Succeeding with predictive analytics in healthcare: 10 steps to get started

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A recent survey by CDW Healthcare Analytics indicated more than two-thirds of healthcare decision-makers consider analytics to be among their top three priorities1.

Given its immense potential to help increase patient safety and care quality while reducing healthcare costs, analysts estimate the healthcare analytics market to be over $20 billion by the year 2020 (Market and Markets, iQ4i).

Another study by Health Information and Management Systems Society (HIMSS) and Jvion surrounding the use of predictive models in healthcare showed that while a small fraction of providers today (about 15 percent) actually use predictive modeling, more than 90 percent of these organizations use the outputs to make better decisions on patient care and management2. The study identified specific areas – readmissions, patient deterioration, sepsis and general patient health – where providers are focusing their predictive analytics initiatives.

While the outlook towards adoption of predictive tools and technologies looks positive, the truth is a majority of organizations, even larger ones, are still in the planning phase. Smaller providers, often times, are waiting to learn from the larger ones. The challenge stems from organizations' readiness to adopt, as well as technology and data constraints in using predictive analytics. Based on our work in data analysis and predictive analytics, here are the 10 important steps that organizations need to take:

Step 1: Be ready to go the distance
Broad-based predictive analytics initiative is a long-term investment in technology and skilled resources. Considering the immense variability in format, structure, source system, nature and type of data, all within a single organization, data scientists don't have a complete picture of use cases they have to develop or analytical problems they need to solve.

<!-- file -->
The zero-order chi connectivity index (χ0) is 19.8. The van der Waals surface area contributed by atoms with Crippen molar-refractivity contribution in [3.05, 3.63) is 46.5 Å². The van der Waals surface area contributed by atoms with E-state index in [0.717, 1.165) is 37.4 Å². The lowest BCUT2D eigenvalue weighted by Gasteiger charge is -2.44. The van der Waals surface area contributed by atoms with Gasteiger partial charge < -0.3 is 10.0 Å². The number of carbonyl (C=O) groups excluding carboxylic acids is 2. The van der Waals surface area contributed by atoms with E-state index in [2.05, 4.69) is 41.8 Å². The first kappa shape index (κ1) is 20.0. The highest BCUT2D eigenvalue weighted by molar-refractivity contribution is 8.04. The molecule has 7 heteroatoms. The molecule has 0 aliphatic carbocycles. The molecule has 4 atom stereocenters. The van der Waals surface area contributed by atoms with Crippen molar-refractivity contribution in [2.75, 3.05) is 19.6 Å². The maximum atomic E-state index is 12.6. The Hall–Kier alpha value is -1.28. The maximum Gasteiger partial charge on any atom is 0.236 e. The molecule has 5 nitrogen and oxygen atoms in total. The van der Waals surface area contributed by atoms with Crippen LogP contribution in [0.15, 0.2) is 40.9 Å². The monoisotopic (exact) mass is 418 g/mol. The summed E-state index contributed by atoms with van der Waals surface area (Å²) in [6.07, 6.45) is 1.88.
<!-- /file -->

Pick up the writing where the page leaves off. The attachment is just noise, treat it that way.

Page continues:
Different types of use cases need to aggregate data from a variety of sources. Technology and data teams need to ensure they invest in a robust data aggregation framework that is compatible with industry standards such as QDM and V3 RIM as well as leverage existing investments in analytics technology (Business Intelligence (BI) / Data warehouse (DWH)). It is also imperative to build a data sandbox where data analysts can build, discard and rebuild multiple datasets, predictive models and reports/dashboards. Organizations shouldn't expect immediate returns, but stay invested over time to reap the benefits.

Step 2: Hire the right team
The best predictive models are developed by people who understand health data, IT systems like electronic health records (EHR) and practice management systems (PM), and can adapt to constantly changing data exchange standards such as HL7, SNOMED, etc. It is key to look for personnel or vendors who are qualified in data analysis and predictive modelling, as well as understand data safeguards required to work with health data. These vendors should have the necessary certifications to work with Personal Health Information (PHI) positive data. Aggregating disparate data sources can be a PHI violation if the data is not scrubbed and de-identified.

Step 3: Start small
For predictive analytics, start small with proof of concept projects. These initial projects allow clinicians and administrators to observe the theory getting converted into practice and see the value, which they can then use as a launching point to convince skeptics that analytics work.

Step 4: Keep it as simple as possible
Simplicity is key. Concentrate on models that allow you to identify the factors responsible for predictions. Keep it simple enough for a healthcare domain expert to ensure that the predictions are clinically accurate and robust.